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Striving for a Better Heart With Asthma

Something that we are consistently reminded of, as asthmatics, is our heart health. In recent years the correlation between heart disease and asthma has become more intertwined, especially in adults with asthma. There is a lot of research exploring possible theories as to why these systems and conditions are correlated, however as asthmatics, many of us face a problem with managing our heart health.

Cardiovascular exercise can either be difficult or triggering for many asthmatics, including myself. This is an article about my recent introduction to cardio exercise via running, my experience so far, and some suggestions on how we, too, can promote our heart health.

My decision to run

For years, my primary exercise has been climbing and yoga. Both of these are great for building strength and flexibility. However, neither promote heart health like other activities like running, swimming or biking.

While on an approach to a climb with my partner, I had to stop on several occasions to gather my breath and slow my heart rate. While the hike was strenuous and at higher altitude, my partner managed much better than I and she is a habitual runner. So, I decided I wanted to start running.

The first run for my health

Running is simple, there’s no equipment needed. My father is even a barefoot runner, though I am starting with shoes. As I started my first run, I seemed to have forgotten what warming up is. Usually, you do warm-up for climbing, but that is usually yoga and finger exercises for injury prevention.

Anyways, I started my first run, in at least a two years, at a steady, yet modest, sprint. I was out of breath and had pains in my ribs within a quarter-mile. Though, I had told myself “…at least a mile…”, so I took a short break and continued at a much slower jog. I was later lectured that this is how I should have started.

The pains in my ribs resurfaced, like spear points that forced shallow breaths. I’d cough if I stopped, so I just kept the slow pace and after about a mile, it got a bit better. After I ended up traveling about 1.75 miles door-to-door my legs felt like jello and my breathing was, well, as expected. I went straight for my rescue inhaler and took the first dose with difficulty. As I sat waiting for the second puff to come, I had a realization; this was a great decision and a terrible plan. It was obvious I needed this kind of preventative health practice in my life, but it was equally obvious I could have been better prepared.

My new plan: Running for heart health

I decided that the first run proved I needed some cardio in my life, but definitely would need some more planning to make it somewhat enjoyable. For the next run, I decided to approach from another angle, by identifying the issues I had on the first run and ticking them off with simple solutions.

Issues:

  1. Started too fast and needed to warm up.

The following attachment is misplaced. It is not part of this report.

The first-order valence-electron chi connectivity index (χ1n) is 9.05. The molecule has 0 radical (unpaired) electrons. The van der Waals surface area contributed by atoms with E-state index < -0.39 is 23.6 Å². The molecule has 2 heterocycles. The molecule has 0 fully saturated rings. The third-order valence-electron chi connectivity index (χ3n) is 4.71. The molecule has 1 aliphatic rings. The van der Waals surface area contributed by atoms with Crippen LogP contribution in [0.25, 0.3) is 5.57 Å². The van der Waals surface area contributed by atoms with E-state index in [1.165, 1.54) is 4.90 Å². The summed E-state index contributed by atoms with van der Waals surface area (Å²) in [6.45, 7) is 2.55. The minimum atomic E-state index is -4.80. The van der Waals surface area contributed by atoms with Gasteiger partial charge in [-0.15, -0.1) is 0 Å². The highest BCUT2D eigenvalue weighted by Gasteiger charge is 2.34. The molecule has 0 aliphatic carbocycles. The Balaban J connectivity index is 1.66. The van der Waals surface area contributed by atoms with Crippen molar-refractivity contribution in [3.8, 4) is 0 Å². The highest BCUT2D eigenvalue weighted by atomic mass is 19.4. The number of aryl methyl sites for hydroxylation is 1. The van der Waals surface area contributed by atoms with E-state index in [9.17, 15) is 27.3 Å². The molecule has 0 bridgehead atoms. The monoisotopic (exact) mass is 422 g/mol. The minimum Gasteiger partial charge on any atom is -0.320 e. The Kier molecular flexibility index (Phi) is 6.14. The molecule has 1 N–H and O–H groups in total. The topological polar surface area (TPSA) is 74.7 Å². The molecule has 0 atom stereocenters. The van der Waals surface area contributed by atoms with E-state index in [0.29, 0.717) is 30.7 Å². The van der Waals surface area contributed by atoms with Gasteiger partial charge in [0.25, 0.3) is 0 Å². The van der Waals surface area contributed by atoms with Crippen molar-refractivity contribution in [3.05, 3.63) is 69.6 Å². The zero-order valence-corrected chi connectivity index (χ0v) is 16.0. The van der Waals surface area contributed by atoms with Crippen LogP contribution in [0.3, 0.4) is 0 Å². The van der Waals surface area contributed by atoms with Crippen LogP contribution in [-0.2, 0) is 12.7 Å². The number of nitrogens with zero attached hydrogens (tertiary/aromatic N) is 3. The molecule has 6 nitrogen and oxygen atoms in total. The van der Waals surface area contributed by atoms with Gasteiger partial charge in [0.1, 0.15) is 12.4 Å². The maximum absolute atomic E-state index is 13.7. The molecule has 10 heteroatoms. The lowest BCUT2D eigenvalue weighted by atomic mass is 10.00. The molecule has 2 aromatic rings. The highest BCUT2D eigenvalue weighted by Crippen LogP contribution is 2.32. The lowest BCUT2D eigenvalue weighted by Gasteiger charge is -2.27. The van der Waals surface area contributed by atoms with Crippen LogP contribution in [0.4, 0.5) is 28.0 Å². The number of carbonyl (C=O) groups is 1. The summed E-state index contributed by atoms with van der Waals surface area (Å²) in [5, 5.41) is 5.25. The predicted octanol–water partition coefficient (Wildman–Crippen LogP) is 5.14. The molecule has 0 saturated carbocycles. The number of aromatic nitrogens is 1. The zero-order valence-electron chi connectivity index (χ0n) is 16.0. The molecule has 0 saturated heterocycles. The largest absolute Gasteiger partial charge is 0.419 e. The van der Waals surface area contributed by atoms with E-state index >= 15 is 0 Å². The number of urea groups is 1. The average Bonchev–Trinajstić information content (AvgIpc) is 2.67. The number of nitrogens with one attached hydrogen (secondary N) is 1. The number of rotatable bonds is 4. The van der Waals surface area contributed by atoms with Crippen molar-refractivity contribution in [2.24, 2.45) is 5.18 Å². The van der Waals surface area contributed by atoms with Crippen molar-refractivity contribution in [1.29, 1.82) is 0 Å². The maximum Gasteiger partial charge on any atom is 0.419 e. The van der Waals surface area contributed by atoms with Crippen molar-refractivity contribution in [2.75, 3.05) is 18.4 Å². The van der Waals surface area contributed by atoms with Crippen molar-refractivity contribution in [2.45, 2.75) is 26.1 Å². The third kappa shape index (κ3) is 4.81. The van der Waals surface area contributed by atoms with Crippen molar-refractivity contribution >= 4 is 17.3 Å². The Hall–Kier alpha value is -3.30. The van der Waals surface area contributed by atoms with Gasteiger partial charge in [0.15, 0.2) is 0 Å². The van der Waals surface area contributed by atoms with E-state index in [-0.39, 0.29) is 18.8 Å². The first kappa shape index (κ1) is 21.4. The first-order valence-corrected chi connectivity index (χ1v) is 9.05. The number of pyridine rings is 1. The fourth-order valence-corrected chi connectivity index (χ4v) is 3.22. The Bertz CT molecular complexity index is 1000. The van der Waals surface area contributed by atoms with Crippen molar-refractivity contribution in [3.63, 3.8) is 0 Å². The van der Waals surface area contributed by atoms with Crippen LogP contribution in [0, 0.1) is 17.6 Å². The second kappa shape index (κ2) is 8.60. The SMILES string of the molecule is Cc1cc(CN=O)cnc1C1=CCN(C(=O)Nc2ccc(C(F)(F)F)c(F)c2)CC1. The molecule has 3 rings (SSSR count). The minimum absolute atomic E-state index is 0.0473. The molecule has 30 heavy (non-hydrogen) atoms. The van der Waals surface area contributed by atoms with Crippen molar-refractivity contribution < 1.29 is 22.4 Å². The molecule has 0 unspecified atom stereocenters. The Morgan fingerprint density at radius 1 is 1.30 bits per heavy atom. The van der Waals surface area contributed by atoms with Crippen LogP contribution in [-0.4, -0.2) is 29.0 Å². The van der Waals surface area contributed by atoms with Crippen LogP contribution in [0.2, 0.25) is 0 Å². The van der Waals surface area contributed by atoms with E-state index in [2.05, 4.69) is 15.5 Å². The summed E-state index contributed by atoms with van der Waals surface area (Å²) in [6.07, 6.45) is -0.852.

2. Very dry mouth and muscle soreness.
  3. I was gasping for my inhaler as I walked in the door.

Solutions:

  1. Start slow, and stay slow.
  2. Drink more during the day and hydrate before the run.
  3. Bring my rescue inhaler with me (Obviously).

The second run was much more successful. It took most of the 1.5 mile loop before I got any sort of rib pain. At this point I took a single puff of my inhaler and finished the run with little issue. This was a much more pleasurable experience and I felt as though I had already made a bit of progress. Since then, each run has gotten a little better, I can actually feel my heart health improving as my breathing gets better and I feel like I can continue running longer.

Tips for starting out

Starting a cardio routine can be daunting. In fact, I still skip days all the time. However, as asthmatics, we know that there is a correlation between our asthma and heart complication. We should do everything in our ability to be proactive about keeping our hearts healthy. Here are some tips to start:

  • Find a cardio activity that excites you! That could be running, swimming, biking or even dancing! The goal is consistent movement over an extended period to get your heart pumping
  • Do some research and plan. Learn from my mistakes.
  • Don’t judge yourself on your first, second, third or even tenth try. It takes time to see improvements.
  • Talk to your doctor about an activity that might be best for you and brainstorm with them on ideas for success.
  • Bring your rescue inhaler! Always!

My perspective asthma and heart health

Part of the reason why the asthma-heart disease correlation exists might be because others share my reluctance to go through the difficult exercise. As a life long asthmatic, I have used my asthma as an excuse for why I don’t do cardio. I also hid behind my fitness as a strong climber and yogi, to neglect my cardiovascular health. However, after working cardiovascular exercise into my life, I have realized how important it is and how much I needed it.

My asthma is a challenge but not an excuse. As many asthmatics will understand, I want to control my asthma and not let it dictate what I can do; running is me making the choice. I’d love to hear what you do to promote your heart health.

Share your heart health story

This article represents the opinions, thoughts, and experiences of the author; none of this content has been paid for by any advertiser. The Asthma.net team does not recommend or endorse any products or treatments discussed herein. Learn more about how we maintain editorial integrity here.

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